1. Not finding help here? Sign up for a free 30min tutor trial with Chegg Tutors
    Dismiss Notice
Dismiss Notice
Join Physics Forums Today!
The friendliest, high quality science and math community on the planet! Everyone who loves science is here!

Zero-Point Energy

  1. Oct 24, 2005 #1
    "Consider a particle with mass m moving in a potential U=1/2kx^2, as in a mass-spring system. The total energy of the particle is E=p^2/(2m)+1/2kx^2. Assume that p and x are approximately related by the Heisenburg Uncertainty Principal, px approximately equals h.
    a) Calculate the minimum possible value of the energy E, and the value of x that gives this this minimum E. This lowest possible energy, which is not zero, is called the zero-point energy.
    b) For the x calculated in part (a), what is the ratio of kinetic to potential energy of the particle?" -University Physics, by Young and Freedman pg. 1517

    I do not know how to answer this question.
    For (a), I assume that you need to take the derivative of E=p^2/(2m)+1/2kx^2 to minimize it, but in respect to what variable?
    For (b), since E=U+KE, the ratio must be (E-1/2kx^2)/(1/2kx^2), but I am unsure of what that would be without part (a).

    Thanks for your help!
     
  2. jcsd
  3. Oct 24, 2005 #2

    Physics Monkey

    User Avatar
    Science Advisor
    Homework Helper

    The problem tells you to assume that p and x are approximately related in a certain specific way by the Heisenberg Uncertainty Principle. Try solving this relation for p in terms in x and plugging into the Hamiltonian. Can you find a minimum of the resulting expression?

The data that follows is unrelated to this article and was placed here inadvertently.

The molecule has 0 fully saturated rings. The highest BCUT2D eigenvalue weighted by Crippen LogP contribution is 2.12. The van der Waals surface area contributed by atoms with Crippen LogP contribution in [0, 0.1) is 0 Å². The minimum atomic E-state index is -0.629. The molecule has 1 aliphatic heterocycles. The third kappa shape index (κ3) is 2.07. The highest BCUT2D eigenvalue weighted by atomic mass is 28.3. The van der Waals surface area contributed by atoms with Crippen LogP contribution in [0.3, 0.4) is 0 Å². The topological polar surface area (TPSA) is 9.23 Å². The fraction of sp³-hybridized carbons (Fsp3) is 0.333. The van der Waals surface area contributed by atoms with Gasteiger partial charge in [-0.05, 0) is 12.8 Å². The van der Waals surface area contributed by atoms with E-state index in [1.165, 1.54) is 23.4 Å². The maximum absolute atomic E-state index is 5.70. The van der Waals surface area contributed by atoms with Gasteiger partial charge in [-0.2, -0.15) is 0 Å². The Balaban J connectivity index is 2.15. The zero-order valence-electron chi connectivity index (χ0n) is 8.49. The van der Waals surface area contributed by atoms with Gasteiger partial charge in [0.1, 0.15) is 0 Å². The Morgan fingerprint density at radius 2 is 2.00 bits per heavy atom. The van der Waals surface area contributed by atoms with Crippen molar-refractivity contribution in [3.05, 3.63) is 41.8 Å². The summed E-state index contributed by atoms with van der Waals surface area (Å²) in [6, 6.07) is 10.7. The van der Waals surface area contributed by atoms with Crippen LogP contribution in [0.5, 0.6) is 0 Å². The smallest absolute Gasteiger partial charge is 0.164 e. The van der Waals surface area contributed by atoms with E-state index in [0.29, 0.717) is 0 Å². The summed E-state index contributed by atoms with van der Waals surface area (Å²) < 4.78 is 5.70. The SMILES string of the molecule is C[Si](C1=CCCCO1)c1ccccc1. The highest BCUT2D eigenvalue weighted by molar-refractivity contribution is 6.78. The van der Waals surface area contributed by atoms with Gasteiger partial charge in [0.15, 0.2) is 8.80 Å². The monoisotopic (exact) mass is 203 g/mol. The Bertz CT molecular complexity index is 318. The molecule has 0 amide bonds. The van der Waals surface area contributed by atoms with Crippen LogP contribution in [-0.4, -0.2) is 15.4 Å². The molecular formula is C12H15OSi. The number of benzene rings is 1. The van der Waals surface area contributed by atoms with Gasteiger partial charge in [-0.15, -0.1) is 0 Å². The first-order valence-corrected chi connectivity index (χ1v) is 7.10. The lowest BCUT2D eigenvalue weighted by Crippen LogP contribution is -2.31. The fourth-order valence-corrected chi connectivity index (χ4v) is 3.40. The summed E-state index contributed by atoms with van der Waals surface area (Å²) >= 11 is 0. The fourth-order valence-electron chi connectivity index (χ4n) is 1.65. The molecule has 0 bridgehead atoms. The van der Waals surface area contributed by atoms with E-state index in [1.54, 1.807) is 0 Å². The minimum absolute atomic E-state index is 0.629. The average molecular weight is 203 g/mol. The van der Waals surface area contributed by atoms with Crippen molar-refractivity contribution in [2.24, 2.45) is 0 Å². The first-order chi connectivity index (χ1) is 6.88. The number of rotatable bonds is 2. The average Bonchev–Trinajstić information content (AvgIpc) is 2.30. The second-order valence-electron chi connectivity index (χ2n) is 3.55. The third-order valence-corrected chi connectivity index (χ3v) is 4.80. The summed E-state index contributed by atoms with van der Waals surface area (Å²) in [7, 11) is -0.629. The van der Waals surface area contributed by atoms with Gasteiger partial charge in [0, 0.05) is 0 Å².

This is a standard way to estimate the ground state energy of a bound system.
     
  4. Oct 24, 2005 #3
    What is the "Hamiltonian" that you refer to?
    Thanks for your help.
     
  5. Oct 24, 2005 #4

    Physics Monkey

    User Avatar
    Science Advisor
    Homework Helper

    Sorry, the Hamiltonian is just the energy.
     
    Last edited: Oct 24, 2005
  6. Oct 24, 2005 #5
    What energy (E, KE, or U)?
     
  7. Oct 25, 2005 #6

    Physics Monkey

    User Avatar
    Science Advisor
    Homework Helper

    Come on now, AQF, work with me here. I can't just tell you answer. What energy are you trying to minimize?
     
Know someone interested in this topic? Share this thread via Reddit, Google+, Twitter, or Facebook

Have something to add?



Similar Discussions: Zero-Point Energy
Loading...